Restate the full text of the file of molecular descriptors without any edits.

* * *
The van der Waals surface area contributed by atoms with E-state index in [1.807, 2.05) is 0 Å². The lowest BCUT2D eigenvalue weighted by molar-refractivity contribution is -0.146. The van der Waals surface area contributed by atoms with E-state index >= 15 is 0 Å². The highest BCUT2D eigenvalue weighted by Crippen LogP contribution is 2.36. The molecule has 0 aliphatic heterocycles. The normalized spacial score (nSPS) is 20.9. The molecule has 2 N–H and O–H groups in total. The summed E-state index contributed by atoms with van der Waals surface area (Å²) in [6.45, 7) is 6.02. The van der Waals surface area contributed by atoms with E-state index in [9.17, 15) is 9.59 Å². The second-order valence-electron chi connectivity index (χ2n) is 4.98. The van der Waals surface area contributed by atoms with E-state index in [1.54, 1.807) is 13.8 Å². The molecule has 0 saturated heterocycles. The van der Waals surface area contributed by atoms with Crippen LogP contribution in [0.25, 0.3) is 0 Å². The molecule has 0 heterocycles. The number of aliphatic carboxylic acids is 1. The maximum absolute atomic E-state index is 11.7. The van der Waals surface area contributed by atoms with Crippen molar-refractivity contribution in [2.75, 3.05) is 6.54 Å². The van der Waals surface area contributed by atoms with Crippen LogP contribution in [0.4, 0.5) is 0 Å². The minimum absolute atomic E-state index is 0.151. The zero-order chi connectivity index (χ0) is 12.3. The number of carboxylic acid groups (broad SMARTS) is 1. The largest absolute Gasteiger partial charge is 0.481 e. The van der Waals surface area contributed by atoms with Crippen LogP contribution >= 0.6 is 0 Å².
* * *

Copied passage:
The van der Waals surface area contributed by atoms with E-state index in [1.807, 2.05) is 0 Å². The lowest BCUT2D eigenvalue weighted by molar-refractivity contribution is -0.146. The van der Waals surface area contributed by atoms with E-state index >= 15 is 0 Å². The highest BCUT2D eigenvalue weighted by Crippen LogP contribution is 2.36. The molecule has 0 aliphatic heterocycles. The normalized spacial score (nSPS) is 20.9. The molecule has 2 N–H and O–H groups in total. The summed E-state index contributed by atoms with van der Waals surface area (Å²) in [6.45, 7) is 6.02. The van der Waals surface area contributed by atoms with E-state index in [9.17, 15) is 9.59 Å². The second-order valence-electron chi connectivity index (χ2n) is 4.98. The van der Waals surface area contributed by atoms with E-state index in [1.54, 1.807) is 13.8 Å². The molecule has 0 saturated heterocycles. The van der Waals surface area contributed by atoms with Crippen LogP contribution in [0.25, 0.3) is 0 Å². The molecule has 0 heterocycles. The number of aliphatic carboxylic acids is 1. The maximum absolute atomic E-state index is 11.7. The van der Waals surface area contributed by atoms with Crippen molar-refractivity contribution in [2.75, 3.05) is 6.54 Å². The van der Waals surface area contributed by atoms with Crippen LogP contribution in [0.4, 0.5) is 0 Å². The minimum absolute atomic E-state index is 0.151. The zero-order chi connectivity index (χ0) is 12.3. The number of carboxylic acid groups (broad SMARTS) is 1. The largest absolute Gasteiger partial charge is 0.481 e. The van der Waals surface area contributed by atoms with Crippen LogP contribution >= 0.6 is 0 Å².